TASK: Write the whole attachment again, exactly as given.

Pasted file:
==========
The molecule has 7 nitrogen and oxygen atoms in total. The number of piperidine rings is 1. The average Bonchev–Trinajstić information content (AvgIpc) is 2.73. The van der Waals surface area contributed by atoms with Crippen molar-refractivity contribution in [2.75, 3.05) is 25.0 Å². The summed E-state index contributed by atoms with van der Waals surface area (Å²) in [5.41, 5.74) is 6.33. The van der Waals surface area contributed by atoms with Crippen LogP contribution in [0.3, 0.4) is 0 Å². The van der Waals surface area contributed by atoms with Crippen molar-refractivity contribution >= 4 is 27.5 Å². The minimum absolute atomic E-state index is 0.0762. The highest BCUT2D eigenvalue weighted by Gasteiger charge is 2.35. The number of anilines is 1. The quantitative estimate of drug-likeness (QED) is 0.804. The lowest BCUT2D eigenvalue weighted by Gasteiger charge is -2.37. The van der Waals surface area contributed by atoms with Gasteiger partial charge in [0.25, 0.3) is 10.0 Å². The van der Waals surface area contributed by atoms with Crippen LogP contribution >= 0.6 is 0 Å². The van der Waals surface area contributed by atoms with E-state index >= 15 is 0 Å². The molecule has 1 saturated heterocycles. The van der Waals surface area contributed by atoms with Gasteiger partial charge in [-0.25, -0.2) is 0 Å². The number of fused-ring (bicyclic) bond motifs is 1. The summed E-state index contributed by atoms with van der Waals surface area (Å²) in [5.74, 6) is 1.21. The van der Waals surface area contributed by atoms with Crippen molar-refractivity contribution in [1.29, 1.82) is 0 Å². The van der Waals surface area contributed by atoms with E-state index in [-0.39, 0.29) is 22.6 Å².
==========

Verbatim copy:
The molecule has 7 nitrogen and oxygen atoms in total. The number of piperidine rings is 1. The average Bonchev–Trinajstić information content (AvgIpc) is 2.73. The van der Waals surface area contributed by atoms with Crippen molar-refractivity contribution in [2.75, 3.05) is 25.0 Å². The summed E-state index contributed by atoms with van der Waals surface area (Å²) in [5.41, 5.74) is 6.33. The van der Waals surface area contributed by atoms with Crippen LogP contribution in [0.3, 0.4) is 0 Å². The van der Waals surface area contributed by atoms with Crippen molar-refractivity contribution >= 4 is 27.5 Å². The minimum absolute atomic E-state index is 0.0762. The highest BCUT2D eigenvalue weighted by Gasteiger charge is 2.35. The number of anilines is 1. The quantitative estimate of drug-likeness (QED) is 0.804. The lowest BCUT2D eigenvalue weighted by Gasteiger charge is -2.37. The van der Waals surface area contributed by atoms with Gasteiger partial charge in [0.25, 0.3) is 10.0 Å². The van der Waals surface area contributed by atoms with Crippen LogP contribution >= 0.6 is 0 Å². The van der Waals surface area contributed by atoms with E-state index >= 15 is 0 Å². The molecule has 1 saturated heterocycles. The van der Waals surface area contributed by atoms with Gasteiger partial charge in [-0.25, -0.2) is 0 Å². The number of fused-ring (bicyclic) bond motifs is 1. The summed E-state index contributed by atoms with van der Waals surface area (Å²) in [5.74, 6) is 1.21. The van der Waals surface area contributed by atoms with Crippen molar-refractivity contribution in [1.29, 1.82) is 0 Å². The van der Waals surface area contributed by atoms with E-state index in [-0.39, 0.29) is 22.6 Å².